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Calcium: Good for bones, good for cultural conservation

August 07, 2019

When it comes to cultural heritage sites, there are few things historians wouldn't do to preserve them for future generations. In particular, stone buildings and sculptures made of plaster and marble are increasingly at risk of damage from air pollution, acid rain and other factors. Researchers now report in ACS Applied Nano Materials a new, calcium-based conservation treatment inspired by nature that overcomes many drawbacks of currently used methods. 

Historically, conservation scientists have turned to alkoxysilanes, silicon-based molecules used to consolidate stone and other artworks, in their preservation efforts. However, alkoxysilane treatments do not bond properly with non-silicate surfaces, are prone to cracking and are limited in their ability to repel water. Adding other compounds to this treatment have helped overcome these effects, but only to a point. Instead Encarnación Ruiz Agudo and colleagues looked to nature for inspiration, and found that calcium could be the answer. As a major element of strong, natural structures like bone and kidney stones, the researchers theorized that nanoparticles made from calcium could bolster alkoxysilanes and provide the desired protective effects to conserve historical artifacts. 

The researchers made calcium carbonate and calcium oxalate nanoparticles and included polydimethylsiloxane (PDMS) as a stabilizer. PDMS also likely helps the nanoparticles bond to surfaces. The team added the nanoparticles to traditional alkoxysilane treatments, then applied them to samples of three different building materials: white marble, calcarenite limestone and gypsum plaster, and put the samples through a battery of tests. Overall, the results showed enhanced hydrophobicity, less cracking and improved surface adhesion compared to alkoxysilane treatments alone, with calcium oxalate providing a marked improvement in acid resistance. A minimal color effect was observed, but the researchers say this change was within acceptable values for conservation efforts.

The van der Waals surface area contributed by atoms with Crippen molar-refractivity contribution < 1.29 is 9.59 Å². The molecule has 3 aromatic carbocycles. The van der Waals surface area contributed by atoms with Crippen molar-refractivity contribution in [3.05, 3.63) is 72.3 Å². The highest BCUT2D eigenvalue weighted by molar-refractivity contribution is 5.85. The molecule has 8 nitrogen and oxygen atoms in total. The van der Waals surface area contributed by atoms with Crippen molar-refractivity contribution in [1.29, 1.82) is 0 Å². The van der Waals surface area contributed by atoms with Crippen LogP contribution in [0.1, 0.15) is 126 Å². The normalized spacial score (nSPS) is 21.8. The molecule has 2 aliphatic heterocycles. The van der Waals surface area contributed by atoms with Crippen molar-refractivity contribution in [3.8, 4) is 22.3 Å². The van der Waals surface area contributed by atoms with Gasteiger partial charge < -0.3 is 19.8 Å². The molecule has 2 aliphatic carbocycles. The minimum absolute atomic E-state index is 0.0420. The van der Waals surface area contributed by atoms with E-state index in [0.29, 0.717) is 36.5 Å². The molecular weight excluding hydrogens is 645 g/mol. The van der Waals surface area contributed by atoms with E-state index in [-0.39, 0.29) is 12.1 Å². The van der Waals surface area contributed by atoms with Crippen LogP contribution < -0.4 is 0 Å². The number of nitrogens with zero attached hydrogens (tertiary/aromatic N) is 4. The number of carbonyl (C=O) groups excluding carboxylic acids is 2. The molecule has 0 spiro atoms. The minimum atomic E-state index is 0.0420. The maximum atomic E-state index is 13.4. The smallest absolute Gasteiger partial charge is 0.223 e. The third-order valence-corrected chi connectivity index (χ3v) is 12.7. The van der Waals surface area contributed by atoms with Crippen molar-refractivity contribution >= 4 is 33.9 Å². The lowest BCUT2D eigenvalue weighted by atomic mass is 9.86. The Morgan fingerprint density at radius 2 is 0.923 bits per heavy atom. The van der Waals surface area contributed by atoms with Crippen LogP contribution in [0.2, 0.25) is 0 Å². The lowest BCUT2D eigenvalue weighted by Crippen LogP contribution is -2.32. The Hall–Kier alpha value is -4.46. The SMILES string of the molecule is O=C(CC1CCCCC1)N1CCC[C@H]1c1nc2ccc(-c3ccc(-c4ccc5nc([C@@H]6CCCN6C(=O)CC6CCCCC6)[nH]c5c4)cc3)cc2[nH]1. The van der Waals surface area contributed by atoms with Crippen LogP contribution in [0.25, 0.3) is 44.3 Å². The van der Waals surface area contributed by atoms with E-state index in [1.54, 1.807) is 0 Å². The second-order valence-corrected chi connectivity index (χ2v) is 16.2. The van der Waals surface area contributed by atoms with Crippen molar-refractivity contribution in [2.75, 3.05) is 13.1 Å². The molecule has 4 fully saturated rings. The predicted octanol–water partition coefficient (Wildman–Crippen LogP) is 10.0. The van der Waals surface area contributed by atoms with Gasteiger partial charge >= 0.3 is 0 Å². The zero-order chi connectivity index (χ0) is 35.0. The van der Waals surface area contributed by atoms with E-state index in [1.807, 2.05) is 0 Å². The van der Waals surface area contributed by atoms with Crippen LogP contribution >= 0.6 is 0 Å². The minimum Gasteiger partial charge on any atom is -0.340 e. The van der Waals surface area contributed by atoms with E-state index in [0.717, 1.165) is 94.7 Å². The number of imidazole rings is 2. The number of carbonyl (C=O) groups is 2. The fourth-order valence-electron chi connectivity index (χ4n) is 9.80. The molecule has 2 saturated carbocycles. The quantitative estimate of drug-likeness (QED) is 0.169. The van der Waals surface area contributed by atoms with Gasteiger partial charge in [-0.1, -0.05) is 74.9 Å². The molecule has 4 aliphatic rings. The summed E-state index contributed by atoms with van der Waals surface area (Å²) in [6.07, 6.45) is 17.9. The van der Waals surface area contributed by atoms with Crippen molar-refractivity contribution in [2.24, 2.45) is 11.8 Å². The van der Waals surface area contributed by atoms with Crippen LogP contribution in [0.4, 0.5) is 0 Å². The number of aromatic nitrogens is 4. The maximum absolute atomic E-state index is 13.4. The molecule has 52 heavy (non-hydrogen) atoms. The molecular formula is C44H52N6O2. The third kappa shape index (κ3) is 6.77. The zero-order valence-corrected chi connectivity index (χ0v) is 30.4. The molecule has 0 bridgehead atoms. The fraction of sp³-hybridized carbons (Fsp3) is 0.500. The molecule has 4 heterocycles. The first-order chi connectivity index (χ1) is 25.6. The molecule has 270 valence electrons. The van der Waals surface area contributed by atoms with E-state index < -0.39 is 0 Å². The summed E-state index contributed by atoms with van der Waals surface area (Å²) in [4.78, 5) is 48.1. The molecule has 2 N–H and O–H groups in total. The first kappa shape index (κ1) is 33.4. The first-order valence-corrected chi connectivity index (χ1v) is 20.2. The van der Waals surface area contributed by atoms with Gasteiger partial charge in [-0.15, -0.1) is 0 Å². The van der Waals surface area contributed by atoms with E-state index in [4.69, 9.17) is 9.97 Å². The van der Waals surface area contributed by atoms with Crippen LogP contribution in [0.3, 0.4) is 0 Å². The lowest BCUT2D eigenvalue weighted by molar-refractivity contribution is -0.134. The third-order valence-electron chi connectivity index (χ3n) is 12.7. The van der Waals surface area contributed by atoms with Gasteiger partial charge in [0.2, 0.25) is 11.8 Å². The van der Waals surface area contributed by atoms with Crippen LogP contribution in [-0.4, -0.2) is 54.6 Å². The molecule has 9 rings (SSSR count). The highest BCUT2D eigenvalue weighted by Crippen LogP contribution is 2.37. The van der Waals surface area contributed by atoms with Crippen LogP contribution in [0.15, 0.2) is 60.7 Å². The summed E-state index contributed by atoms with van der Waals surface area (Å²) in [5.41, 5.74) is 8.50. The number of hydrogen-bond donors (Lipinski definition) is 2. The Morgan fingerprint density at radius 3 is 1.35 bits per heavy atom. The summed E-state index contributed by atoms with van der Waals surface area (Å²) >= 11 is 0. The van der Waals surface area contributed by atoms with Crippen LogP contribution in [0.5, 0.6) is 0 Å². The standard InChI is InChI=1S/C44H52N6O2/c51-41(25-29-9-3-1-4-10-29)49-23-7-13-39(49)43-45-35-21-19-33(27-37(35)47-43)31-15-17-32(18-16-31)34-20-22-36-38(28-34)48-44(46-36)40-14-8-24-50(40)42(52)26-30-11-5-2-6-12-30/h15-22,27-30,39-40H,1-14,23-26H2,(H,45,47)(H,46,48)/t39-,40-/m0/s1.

-end-
The authors acknowledge funding from the European Regional Development Fund, the Regional Government of Andalusia, the Spanish Ministry of Economy and Finance and the University of Granada.

The abstract that accompanies this study is available here.

The American Chemical Society, the world's largest scientific society, is a not-for-profit organization chartered by the U.S. Congress. ACS is a global leader in providing access to chemistry-related information and research through its multiple databases, peer-reviewed journals and scientific conferences. ACS does not conduct research, but publishes and publicizes peer-reviewed scientific studies. Its main offices are in Washington, D.C., and Columbus, Ohio.

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